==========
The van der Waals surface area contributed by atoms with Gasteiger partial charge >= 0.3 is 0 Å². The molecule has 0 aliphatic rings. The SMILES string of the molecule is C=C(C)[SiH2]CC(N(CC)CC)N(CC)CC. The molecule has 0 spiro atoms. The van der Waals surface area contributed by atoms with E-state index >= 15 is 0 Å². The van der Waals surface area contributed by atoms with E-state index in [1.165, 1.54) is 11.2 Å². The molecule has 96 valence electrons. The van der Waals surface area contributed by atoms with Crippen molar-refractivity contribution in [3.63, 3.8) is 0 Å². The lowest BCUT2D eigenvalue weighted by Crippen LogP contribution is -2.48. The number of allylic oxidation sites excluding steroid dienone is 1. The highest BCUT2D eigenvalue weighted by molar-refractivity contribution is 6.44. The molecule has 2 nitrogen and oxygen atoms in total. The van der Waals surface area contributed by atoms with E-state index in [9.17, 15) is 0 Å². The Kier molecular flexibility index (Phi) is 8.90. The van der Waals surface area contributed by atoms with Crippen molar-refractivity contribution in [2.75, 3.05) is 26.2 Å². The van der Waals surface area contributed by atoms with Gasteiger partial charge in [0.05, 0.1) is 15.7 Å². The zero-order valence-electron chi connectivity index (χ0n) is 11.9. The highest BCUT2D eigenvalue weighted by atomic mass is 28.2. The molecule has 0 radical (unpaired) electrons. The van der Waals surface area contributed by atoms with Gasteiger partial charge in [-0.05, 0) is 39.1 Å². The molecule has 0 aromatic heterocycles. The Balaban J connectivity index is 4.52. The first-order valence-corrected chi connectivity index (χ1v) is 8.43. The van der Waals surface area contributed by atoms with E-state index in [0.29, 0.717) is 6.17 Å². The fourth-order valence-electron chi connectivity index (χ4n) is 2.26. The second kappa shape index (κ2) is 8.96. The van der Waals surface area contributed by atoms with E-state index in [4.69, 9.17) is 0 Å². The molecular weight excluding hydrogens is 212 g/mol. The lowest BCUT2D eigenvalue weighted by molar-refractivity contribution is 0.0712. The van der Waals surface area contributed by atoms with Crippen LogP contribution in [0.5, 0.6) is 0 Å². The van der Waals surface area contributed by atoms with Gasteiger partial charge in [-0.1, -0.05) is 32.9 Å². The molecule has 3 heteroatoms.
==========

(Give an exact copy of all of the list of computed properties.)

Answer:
The van der Waals surface area contributed by atoms with Gasteiger partial charge >= 0.3 is 0 Å². The molecule has 0 aliphatic rings. The SMILES string of the molecule is C=C(C)[SiH2]CC(N(CC)CC)N(CC)CC. The molecule has 0 spiro atoms. The van der Waals surface area contributed by atoms with E-state index >= 15 is 0 Å². The van der Waals surface area contributed by atoms with E-state index in [1.165, 1.54) is 11.2 Å². The molecule has 96 valence electrons. The van der Waals surface area contributed by atoms with Crippen molar-refractivity contribution in [3.63, 3.8) is 0 Å². The lowest BCUT2D eigenvalue weighted by Crippen LogP contribution is -2.48. The number of allylic oxidation sites excluding steroid dienone is 1. The highest BCUT2D eigenvalue weighted by molar-refractivity contribution is 6.44. The molecule has 2 nitrogen and oxygen atoms in total. The van der Waals surface area contributed by atoms with E-state index in [9.17, 15) is 0 Å². The Kier molecular flexibility index (Phi) is 8.90. The van der Waals surface area contributed by atoms with Crippen molar-refractivity contribution in [2.75, 3.05) is 26.2 Å². The van der Waals surface area contributed by atoms with Gasteiger partial charge in [0.05, 0.1) is 15.7 Å². The zero-order valence-electron chi connectivity index (χ0n) is 11.9. The highest BCUT2D eigenvalue weighted by atomic mass is 28.2. The molecule has 0 radical (unpaired) electrons. The van der Waals surface area contributed by atoms with Gasteiger partial charge in [-0.05, 0) is 39.1 Å². The molecule has 0 aromatic heterocycles. The Balaban J connectivity index is 4.52. The first-order valence-corrected chi connectivity index (χ1v) is 8.43. The van der Waals surface area contributed by atoms with E-state index in [0.29, 0.717) is 6.17 Å². The fourth-order valence-electron chi connectivity index (χ4n) is 2.26. The second kappa shape index (κ2) is 8.96. The van der Waals surface area contributed by atoms with E-state index in [4.69, 9.17) is 0 Å². The molecular weight excluding hydrogens is 212 g/mol. The lowest BCUT2D eigenvalue weighted by molar-refractivity contribution is 0.0712. The van der Waals surface area contributed by atoms with Crippen LogP contribution in [0.5, 0.6) is 0 Å². The van der Waals surface area contributed by atoms with Gasteiger partial charge in [-0.1, -0.05) is 32.9 Å². The molecule has 3 heteroatoms.